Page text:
"I have my favorite, I have already voted, but I like all the candidates." "I'll be proud to come out." Jose is a goalkeeper for the Bong County football team, the land of former president Charles Taylor, now imprisoned in Britain for war crimes, and his message, a mixture of fear and prudence, reflects the cravings for peace of many Liberians, who this Tuesday They voted in droves to elect president in the first Pacific power relay in seven decades. The results, which are predictably close to the polls, will be known on October 25. If neither of the two favorites (the current vice-president, Joseph Boakai, and the popular footballer George WEAH) achieves the absolute majority, a second round will be required.
He voted in the same stadium where he played football, turned Tuesday into a crowded electoral college. The majority of Liberians have not known a peaceful relief in the country's presidency — 73 years ago that did not happen — and the excitement mingled with the fear generated by the fresh memory of the war. Not in vain, several of the 20 aspirants — a single woman among them — have ties to the bloodiest past.
Links with the war in Gbartala, the capital of Bong, is where he began his revolution and trained his children soldier Charles Taylor, the last president of the Civil War, which was developed in two almost consecutive conflicts between the years 1990 and 2000. The popular Weah, the only African Gold Ball (1995), has received the support of the bloodthirsty Taylor and also proposes to the wife of this, Jewel Howard Taylor, as vice president if he wins the election.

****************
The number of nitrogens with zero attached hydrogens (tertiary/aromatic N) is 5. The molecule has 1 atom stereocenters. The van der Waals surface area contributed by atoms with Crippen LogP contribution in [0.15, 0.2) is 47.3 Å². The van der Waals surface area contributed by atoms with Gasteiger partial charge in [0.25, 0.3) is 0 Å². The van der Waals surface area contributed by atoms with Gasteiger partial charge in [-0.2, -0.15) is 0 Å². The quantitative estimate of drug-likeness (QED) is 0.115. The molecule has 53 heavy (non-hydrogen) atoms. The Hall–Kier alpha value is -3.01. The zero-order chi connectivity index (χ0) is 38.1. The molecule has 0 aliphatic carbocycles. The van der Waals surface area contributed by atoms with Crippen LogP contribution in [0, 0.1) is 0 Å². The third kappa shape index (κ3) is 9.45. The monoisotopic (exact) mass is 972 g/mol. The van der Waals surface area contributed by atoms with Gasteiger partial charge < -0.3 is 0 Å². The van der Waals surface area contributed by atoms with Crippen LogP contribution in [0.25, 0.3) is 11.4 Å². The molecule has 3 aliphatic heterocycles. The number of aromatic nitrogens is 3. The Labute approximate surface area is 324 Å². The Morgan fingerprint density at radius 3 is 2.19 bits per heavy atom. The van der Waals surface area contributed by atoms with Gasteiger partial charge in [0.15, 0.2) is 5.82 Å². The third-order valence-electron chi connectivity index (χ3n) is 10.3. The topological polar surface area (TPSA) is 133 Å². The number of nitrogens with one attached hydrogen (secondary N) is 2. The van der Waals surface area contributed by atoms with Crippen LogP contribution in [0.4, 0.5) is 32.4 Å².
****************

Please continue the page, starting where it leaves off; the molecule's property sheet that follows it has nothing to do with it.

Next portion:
It is the second time that Weah is presented to the Presidency; The first, in 2005, lost to Ellen Jonhson-Sirleaf, a Nobel peace laureate in 2011 and outgoing president. Unlike neighbouring Sierra Leone, who judged war crimes in a special court, Liberia privilegeded Reconciliation against the persecution of crimes. So, someone like Prince Johnson, the rebel leader who overthrew and assassinated President Samuel K. Doe in front of the cameras, can be counted today among the 20 presidential candidates.
Before the polls opened, Sirleaf went to the Liberian people asking them to preserve the peace. "Accept your neighbor, regardless of your political choice," he asked.
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